How will we know if the New Urban Agenda has been successful?
The revised version of the Habitat III strategy is still vague on follow-up and review.
The vision of the U. N.’s major new strategy on sustainable urban development — the New Urban Agenda — is increasingly taking shape, and in mid-June the document’s first major revision was released, following a month of negotiations. Yet that revised document continues to raise a question: Once the agenda is agreed upon at the Habitat III conference in October, how will we know if its goals are actually being achieved?
This is why strong follow-up and review processes are important. They can help local and national governments, urban practitioners and stakeholders learn more about success cases that should be supported and scaled up. Follow-up and review processes also help in identifying challenges to implementation, which allows for policy learning as well as technical and financial support to be channelled where it is most needed.
A first step toward strong follow-up and review for the New Urban Agenda is greater clarity about its targets. What, exactly, is to be reviewed?
The agenda’s current version suggests that these issues should be independent of but also contribute to a much broader process known as the 2030 Agenda for Sustainable Development. This major framework, which includes the new Sustainable Development Goals (SDGs), was agreed to by all U. N. member states last year and went into effect in January. Critically, it will now seek to guide global anti-poverty and sustainability efforts over the next 15 years.
The New Urban Agenda currently states that follow-up and review should use existing platforms and processes but also avoiding duplication. However, it does not specify what is meant by this. For example, will the New Urban Agenda contribute only to the review of SDG 11 — the urban SDG, which seeks to create safe and sustainable cities? Or, rather, will it contribute to review the urban dimensions of each of the 17 SDGs? At the moment, the answers to these questions are unclear.
“The current draft of the New Urban Agenda envisions just a single midterm review, in 2026.”
Further, the New Urban Agenda almost certainly will contain elements that go beyond the SDGs. Clearly it will be important to clarify how these, too, can undergo strong follow-up and review.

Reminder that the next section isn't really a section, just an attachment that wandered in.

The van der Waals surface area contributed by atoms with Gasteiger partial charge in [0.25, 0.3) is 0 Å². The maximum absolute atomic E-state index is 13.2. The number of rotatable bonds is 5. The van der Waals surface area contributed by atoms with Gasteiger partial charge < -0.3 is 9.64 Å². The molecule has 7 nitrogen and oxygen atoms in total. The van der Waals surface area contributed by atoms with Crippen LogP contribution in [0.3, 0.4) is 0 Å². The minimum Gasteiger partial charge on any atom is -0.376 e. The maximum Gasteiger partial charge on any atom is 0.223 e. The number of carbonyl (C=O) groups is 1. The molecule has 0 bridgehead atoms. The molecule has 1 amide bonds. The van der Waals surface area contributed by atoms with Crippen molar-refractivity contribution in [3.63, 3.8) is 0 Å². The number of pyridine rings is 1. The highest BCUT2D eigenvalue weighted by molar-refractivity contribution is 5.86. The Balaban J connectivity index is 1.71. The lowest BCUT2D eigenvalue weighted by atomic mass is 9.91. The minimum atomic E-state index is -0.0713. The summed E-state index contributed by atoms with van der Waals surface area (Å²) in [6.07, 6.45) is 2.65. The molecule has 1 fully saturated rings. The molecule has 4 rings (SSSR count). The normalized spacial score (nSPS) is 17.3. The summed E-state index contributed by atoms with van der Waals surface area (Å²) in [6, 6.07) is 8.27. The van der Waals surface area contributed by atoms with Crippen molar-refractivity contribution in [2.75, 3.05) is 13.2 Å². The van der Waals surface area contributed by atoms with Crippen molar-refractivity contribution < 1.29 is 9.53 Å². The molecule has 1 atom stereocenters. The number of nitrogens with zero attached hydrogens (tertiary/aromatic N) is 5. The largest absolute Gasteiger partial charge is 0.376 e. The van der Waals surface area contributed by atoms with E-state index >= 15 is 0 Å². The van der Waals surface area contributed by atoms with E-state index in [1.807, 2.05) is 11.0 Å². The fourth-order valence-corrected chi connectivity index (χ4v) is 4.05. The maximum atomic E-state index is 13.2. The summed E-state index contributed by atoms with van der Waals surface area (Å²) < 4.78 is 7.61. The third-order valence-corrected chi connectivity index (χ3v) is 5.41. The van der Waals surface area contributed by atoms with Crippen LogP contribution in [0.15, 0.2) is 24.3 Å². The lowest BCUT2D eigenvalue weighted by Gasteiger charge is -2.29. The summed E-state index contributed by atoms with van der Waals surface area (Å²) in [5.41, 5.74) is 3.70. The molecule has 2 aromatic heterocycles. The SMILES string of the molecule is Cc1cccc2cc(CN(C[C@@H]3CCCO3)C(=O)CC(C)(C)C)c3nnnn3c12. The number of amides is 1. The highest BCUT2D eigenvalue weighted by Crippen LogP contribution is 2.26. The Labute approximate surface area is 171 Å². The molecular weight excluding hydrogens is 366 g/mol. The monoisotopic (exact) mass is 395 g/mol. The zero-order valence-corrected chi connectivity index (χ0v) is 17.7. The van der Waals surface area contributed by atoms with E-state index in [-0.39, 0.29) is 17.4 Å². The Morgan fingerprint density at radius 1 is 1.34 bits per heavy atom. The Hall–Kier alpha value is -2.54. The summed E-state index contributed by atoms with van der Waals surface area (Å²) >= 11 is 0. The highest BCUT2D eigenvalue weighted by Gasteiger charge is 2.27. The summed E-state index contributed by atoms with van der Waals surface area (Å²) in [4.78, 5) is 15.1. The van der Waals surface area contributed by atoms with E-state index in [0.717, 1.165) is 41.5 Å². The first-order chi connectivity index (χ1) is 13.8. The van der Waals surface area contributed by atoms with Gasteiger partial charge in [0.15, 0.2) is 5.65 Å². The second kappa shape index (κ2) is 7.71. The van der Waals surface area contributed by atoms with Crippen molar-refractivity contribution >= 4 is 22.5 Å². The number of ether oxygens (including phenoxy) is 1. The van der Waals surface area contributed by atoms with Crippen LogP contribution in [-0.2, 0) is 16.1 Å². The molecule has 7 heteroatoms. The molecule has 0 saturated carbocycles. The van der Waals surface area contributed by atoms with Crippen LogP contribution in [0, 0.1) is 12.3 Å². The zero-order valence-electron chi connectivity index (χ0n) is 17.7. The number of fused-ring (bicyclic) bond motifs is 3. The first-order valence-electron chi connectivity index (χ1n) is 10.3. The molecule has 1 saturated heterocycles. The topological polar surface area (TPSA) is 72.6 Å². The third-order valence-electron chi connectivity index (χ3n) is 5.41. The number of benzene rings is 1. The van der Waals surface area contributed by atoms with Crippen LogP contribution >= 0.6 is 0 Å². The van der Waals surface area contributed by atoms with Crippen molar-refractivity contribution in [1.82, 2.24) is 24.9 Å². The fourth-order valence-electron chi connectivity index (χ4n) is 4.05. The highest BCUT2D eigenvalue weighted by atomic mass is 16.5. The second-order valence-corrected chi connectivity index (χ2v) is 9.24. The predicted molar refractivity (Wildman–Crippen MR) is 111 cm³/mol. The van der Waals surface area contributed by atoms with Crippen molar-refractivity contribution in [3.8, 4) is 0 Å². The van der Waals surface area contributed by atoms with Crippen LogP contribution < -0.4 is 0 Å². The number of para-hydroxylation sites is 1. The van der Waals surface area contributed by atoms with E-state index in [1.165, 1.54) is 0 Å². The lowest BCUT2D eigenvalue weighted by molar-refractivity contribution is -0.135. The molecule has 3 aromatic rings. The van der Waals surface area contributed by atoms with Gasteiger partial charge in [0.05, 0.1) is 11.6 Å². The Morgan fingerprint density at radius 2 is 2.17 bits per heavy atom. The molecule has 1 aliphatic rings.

For example, the current draft has a significant focus on the enabling conditions for effective implementation. These include, for instance, the legal, institutional and financial structures that cities need in order to implement sustainable urban development. Yet it is important that clear targets, indicators and monitoring frameworks are specified for these enabling conditions.
The process of agreeing on the global “indicator” framework for the SDGs — key metrics by which global progress on the goals will be tracked — has shown how time-intensive the development of new indicators is. While the SDGs were agreed to in September, after all, the process to refine and agree on indicators remains ongoing. Moreover, agreed-upon methodologies and sufficient country coverage are lacking for many indicators.
However, depending on the final content of the New Urban Agenda, existing indicators could also be used to monitor progress on the legal, institutional and financial frameworks for cities. Thus, the New Urban Agenda will need to outline a process by which to identify useful existing indicators to monitor these enabling conditions at the global level and, if necessary, develop additional review criteria. As yet, this has not been clarified.
Regular urban discussion
Harnessing the existing review process for the SDGs would have enormous benefits. That framework already has a mechanism for follow-up and review, called the High-Level Political Forum for Sustainable Development (HLPF), which is meeting this week and throughout much of July at U. N. Headquarters in New York.